15 Lifestyle Habits To Prevent Cognitive Decline


It’s not uncommon to hear that you can stay mentally sharp as you age by regularly engaging in activities like crossword puzzles and chess. But there are many other habits that have been found to be good for the brain, such as eating a healthy diet or getting enough physical activity. These lifestyle changes can help protect your mental health and prevent cognitive decline, which is crucial for maintaining your independence and quality of life as you age.

We suggest15 key lifestyle habits that you can adopt to ensure your brain stays healthy. These Science-backed lifestyle changes can potentially prevent cognitive decline.

1. Eat a healthy diet

Eating a healthy diet can help keep your brain sharp as you age.

A healthy diet contains lots of antioxidants, which help protect cells from damage. It also has a high level of vitamins and minerals, which are essential for building and repairing brain tissue.

A healthy diet can help prevent cognitive decline by providing the nutrients that are essential to brain health. Eating a nutritious diet can help maintain and improve your memory, processing speed, and executive function.

You don’t have to be a nutritionist or dietitian to know that eating fruits and vegetables is good for you. So what is a healthy diet like?

  • Fruits and vegetables are rich in vitamins, minerals, fiber, and antioxidants that help fight disease.
  • No Processed foods like chips or sugary drinks provide little nutritional value but can lead to weight gain and diabetes.
  • healthy proteins and healthy fats. It’s also important to cut down on saturated fat as it could increase your risk of heart disease
  • trans fat should be avoided altogether because it increases bad cholesterol levels
  • sodium increases blood pressure so try not to add salt to the table; cholesterol levels should stay below 200 mg/d
  • Finally, avoid processed meats such as bacon since they’re high in saturated fat

2. Get enough physical activity

Regular physical activity—such as walking, jogging, or yoga—improves brain health. It can help to improve memory and focus, reduce stress and anxiety, and even improve mood.

Regular physical activity can help prevent cognitive decline.

A 2017 study published in the Journal of Alzheimer’s Disease found that people who engaged in regular physical activity were at a lower risk of developing mild cognitive impairment (MCI) and dementia than those who did not. MCI is an intermediate stage between normal aging and dementia, and it often affects memory, thinking skills, and language ability.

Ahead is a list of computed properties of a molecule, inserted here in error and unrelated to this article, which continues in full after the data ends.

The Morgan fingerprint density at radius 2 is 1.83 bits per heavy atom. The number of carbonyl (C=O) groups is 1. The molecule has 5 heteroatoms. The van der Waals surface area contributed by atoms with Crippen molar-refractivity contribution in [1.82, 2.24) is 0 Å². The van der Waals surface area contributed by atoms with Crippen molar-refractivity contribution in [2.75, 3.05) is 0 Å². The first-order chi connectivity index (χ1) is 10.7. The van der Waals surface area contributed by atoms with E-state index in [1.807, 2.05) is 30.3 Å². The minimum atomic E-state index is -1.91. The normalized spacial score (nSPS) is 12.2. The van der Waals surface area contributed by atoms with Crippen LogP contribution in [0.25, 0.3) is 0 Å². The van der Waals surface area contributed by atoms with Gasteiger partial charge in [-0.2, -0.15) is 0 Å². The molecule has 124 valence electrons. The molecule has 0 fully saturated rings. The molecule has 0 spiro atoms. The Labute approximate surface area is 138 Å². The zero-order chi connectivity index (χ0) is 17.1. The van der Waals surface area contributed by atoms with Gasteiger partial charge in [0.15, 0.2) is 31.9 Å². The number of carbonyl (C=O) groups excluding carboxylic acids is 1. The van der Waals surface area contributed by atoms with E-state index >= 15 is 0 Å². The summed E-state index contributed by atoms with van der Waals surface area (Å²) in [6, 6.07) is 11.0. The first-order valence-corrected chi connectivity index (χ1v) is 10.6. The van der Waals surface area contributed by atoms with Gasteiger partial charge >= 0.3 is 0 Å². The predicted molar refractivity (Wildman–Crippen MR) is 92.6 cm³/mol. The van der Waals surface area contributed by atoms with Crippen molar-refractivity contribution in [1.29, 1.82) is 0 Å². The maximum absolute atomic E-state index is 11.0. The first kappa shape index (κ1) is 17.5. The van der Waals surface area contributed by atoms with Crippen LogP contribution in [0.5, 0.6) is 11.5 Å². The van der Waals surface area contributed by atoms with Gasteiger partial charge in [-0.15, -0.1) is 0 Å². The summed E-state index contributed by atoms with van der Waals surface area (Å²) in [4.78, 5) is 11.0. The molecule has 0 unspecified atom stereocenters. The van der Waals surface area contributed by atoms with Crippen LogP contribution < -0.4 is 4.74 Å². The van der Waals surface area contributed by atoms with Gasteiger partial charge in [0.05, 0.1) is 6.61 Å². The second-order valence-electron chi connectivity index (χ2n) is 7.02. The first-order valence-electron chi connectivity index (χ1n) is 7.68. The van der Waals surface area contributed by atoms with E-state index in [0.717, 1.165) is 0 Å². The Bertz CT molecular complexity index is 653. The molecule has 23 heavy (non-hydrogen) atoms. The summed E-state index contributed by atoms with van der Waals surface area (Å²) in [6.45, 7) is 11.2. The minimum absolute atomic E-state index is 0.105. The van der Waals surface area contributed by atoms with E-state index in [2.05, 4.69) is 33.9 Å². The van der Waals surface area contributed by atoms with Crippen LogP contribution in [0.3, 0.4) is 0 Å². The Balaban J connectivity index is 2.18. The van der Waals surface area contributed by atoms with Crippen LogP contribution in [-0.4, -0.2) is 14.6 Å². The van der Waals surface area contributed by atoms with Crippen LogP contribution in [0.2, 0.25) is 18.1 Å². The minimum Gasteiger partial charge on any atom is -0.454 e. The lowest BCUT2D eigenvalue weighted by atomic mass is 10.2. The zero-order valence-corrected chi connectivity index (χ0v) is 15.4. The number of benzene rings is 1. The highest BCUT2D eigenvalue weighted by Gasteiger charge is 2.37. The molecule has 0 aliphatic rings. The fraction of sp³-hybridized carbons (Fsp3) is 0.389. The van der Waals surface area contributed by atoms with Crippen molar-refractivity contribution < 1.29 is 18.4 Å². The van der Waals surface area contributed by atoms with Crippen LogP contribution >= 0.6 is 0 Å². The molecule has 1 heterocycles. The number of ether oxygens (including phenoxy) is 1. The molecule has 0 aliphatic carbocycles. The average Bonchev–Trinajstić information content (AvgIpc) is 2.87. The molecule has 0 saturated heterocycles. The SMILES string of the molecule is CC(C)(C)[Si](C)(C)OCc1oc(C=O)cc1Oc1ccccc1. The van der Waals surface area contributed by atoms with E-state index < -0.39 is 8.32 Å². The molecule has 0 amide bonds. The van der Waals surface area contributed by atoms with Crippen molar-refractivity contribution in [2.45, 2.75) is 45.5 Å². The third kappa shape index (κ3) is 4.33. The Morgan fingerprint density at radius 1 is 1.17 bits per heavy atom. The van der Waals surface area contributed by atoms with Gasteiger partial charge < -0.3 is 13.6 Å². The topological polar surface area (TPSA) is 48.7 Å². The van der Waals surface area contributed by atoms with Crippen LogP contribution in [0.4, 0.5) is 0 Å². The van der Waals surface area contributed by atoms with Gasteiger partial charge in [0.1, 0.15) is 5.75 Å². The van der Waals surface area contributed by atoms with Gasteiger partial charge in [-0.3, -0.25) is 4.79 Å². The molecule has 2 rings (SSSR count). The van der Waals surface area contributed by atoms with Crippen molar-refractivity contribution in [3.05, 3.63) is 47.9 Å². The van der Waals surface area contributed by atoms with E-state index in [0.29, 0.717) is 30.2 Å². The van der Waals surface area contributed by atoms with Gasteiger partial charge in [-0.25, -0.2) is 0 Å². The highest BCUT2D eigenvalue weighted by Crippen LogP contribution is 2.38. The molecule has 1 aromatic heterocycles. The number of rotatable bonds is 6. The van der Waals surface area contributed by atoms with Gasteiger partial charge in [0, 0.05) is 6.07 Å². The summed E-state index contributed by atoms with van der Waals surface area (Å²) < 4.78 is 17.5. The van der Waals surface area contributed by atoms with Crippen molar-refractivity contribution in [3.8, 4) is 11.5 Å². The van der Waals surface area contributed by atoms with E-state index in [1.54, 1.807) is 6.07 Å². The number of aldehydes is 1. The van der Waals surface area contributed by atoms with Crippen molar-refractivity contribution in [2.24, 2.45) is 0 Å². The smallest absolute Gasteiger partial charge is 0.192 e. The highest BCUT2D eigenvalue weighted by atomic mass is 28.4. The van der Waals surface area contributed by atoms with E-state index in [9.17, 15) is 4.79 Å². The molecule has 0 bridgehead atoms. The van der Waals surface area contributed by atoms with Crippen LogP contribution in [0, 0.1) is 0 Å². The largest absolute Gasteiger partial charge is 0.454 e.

The study included over 4,000 adults aged 70 or older from the Framingham Heart Study Offspring cohort. The researchers followed them for an average of 6 years to see if those who engaged in moderate-to-vigorous physical activity were less likely to develop MCI or dementia than those who did not engage in such activity.

Those who had engaged in regular physical activity prior to the onset of MCI had a lower risk of developing dementia during the study period than those who did not engage in regular physical activity prior to the onset of MCI. According to lead author Brian Lopresti: “Our results suggest that engaging in moderate-to-vigorous exercise may be protective against cognitive decline.”

3. Be Social

Social interaction is one of the best ways to improve your mental health and reduce your risk of developing depression. Studies have shown that social isolation can contribute to cognitive decline in older adults, while those who remain socially active tend to perform better on memory tests.

Being social doesn’t just mean joining a book club or going out for drinks with friends; it means finding new ways to meet new people, finding new activities and interests, and making friends—all things that will help keep your brain engaged as you age.

4. Get a good night’s sleep

Getting a good night’s sleep is important for your mental health and well-being.

Getting a good night’s sleep is key to preventing cognitive decline.

According to the Mayo Clinic, “With age, your body’s ability to regulate sleep patterns and cycles becomes less efficient.” This means that older adults tend to have more trouble falling asleep at night than younger adults do and that they also wake up more often throughout the night. Such disruptions are associated with a higher risk of developing Alzheimer’s disease or other forms of dementia, which will impair your ability to remember things in your day-to-day life.

As you age, your brain loses its ability to repair itself and regenerate new neurons. This means that you need to be extra vigilant about getting enough sleep and avoiding stress if you want to keep your brain functioning at its best.

One of the best things about sleep is that it helps protect your brain from stress hormones, like cortisol. If you don’t get enough rest, these hormones can build up and cause damage over time.

Researchers have found that sleep deprivation can cause a variety of negative effects on mental health, including memory loss and a reduced ability to remember things. This is because when you’re tired, your brain doesn’t work as well. While we don’t yet know exactly why this is, it’s likely due to a combination of factors such as stress and inflammation—both of which are exacerbated by lack of sleep—and hormonal changes in the body.

Sleep helps your brain function at its best. When you’re awake and alert, your brain uses the most energy so it can keep working. But when you sleep, your brain needs less energy to stay active. That’s because some of your brain’s functions slow down or even stop completely during sleep. Your body also releases hormones during sleep that help repair and restore your brain cells.

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5. Read more

Reading is a great way to prevent cognitive decline.

  • It can help prevent cognitive decline by keeping your mind active and challenging it to think critically and creatively. Reading also increases your vocabulary and helps you with problem-solving skills.